20 April 2011 at 7.00pm | Comment on this article
The sun is out, all is well in Covent Garden, and the very charming Ballet Boyz have been spotted wielding High Definition cameras near Stage Door. We tracked them down to find out why.
It’s some 25 years since Ballet Boyz Michael Nunn and William Trevitt started out at the Royal Ballet School. Now after hanging up their ballet pumps as dancers, they are thriving as directors of an all-male dance/film company. They still frequent their alma mater from time to time, however. This month they’re making films to introduce the Royal Ballet’s production of Romeo and Juliet at The O2.
The Boyz are hard at work in the cavernous spaces of Opera Rehearsal Room One, putting dancers through their paces to the magnificent strains of Prokofiev’s Romeo and Juliet. They’re attempting to exactly synch up the bars of music to one long camera shot, describing moments in-between the scenes in Shakespeare’s tragic tale – such as Friar Laurence awaiting the lovers at his cell. These musical passages were originally penned by Prokofiev to fill scene-change time on stage. They were an anomaly for the O2 arena where the mechanics of stagecraft would have meant an overlong interlude on an empty stage.
This is where the Ballet Boyz come in: their dual knowledge of ballet and film allows them to make something balletic enough in character to keep the audience on the edge of their seat, still entranced by the tragic story. The Boyz' dramatized footage is to be timed to live music and must provide a smooth transition to enhance and illuminate the main action. It will be shown on three 10-metre wide screens around the arena, so is being filmed in High Definition revealing every nuance of the dancers’ movement, every swirl of smoke and light.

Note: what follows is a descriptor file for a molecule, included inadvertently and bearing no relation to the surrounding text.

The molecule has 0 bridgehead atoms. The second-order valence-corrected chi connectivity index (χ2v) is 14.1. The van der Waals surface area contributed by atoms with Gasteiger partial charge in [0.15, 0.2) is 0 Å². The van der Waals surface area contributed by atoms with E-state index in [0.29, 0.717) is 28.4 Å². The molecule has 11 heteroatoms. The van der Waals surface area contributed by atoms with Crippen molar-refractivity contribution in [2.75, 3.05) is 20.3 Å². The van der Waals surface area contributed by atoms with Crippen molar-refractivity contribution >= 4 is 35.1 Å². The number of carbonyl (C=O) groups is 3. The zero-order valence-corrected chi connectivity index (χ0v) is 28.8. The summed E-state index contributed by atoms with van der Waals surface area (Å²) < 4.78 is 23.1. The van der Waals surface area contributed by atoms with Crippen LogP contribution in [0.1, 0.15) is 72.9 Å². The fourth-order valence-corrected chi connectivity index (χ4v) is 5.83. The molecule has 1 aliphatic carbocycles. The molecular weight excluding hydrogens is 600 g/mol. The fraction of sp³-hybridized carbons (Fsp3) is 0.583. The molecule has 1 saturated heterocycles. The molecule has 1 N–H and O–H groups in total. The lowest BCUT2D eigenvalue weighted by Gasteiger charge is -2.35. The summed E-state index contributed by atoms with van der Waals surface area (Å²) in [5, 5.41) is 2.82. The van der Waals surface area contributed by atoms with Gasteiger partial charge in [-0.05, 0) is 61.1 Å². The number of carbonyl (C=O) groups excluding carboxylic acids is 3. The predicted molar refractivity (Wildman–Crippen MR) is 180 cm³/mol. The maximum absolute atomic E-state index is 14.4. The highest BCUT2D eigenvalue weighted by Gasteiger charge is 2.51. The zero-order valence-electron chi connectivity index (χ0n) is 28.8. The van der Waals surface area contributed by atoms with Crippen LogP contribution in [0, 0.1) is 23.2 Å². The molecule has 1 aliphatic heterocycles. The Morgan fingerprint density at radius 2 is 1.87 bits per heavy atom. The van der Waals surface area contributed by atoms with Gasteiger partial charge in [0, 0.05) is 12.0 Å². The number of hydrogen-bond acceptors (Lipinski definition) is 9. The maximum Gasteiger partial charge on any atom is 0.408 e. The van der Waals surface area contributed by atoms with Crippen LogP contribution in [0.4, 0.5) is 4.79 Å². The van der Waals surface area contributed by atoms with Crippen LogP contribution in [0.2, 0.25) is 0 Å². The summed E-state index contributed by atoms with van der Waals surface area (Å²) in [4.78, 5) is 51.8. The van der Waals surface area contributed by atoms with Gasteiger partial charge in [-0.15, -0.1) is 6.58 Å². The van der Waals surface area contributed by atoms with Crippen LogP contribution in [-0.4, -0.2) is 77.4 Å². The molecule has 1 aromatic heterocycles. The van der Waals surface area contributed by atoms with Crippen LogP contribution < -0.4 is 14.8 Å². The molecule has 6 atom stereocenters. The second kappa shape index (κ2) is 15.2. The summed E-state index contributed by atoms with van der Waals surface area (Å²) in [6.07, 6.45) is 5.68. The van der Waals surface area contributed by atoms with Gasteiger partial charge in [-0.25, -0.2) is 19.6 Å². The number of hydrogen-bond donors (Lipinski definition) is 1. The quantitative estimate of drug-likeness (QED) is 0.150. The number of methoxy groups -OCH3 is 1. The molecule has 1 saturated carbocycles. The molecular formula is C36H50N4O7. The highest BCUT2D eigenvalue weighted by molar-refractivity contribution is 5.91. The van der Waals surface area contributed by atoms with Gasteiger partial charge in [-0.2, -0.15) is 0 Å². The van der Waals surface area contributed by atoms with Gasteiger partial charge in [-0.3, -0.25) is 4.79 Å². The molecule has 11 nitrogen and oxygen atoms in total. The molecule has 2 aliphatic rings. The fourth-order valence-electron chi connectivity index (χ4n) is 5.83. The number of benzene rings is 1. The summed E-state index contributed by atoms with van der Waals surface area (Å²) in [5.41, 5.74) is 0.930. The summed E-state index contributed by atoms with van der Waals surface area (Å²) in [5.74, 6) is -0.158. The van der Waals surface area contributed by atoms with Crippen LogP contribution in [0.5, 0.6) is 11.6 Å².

Nunn and Trevitt have never directed anything like this before. They know MacMillan’s ballet intimately, and aim to create the same theatrical atmosphere on film as on stage– hence the use of the one long shot, and of obvious stage props and scenery. In one scene, the live Juliet will run off stage, and reappear back stage (on the screens) for her quick change – ably assisted by her nurse in full costume. It is a neat splicing of the worlds of on stage/back stage, theatrical/cinematic. On the night, all will have to be timed to the split second; Music Director Barry Wordsworth who will be conducting, is primed to hold his orchestra steady to mellifluously segue from live to filmed action.
“This will be a very different ballet experience,” says Nunn. “It’s ballet for the cinema generation, perhaps. People are so good at reading the language of film and TV, but don’t know how to read ballet. Maybe this will help bridge the gap. This O2 production will be an epic experience. The sense of drama and intensity in that space will be like nothing else.”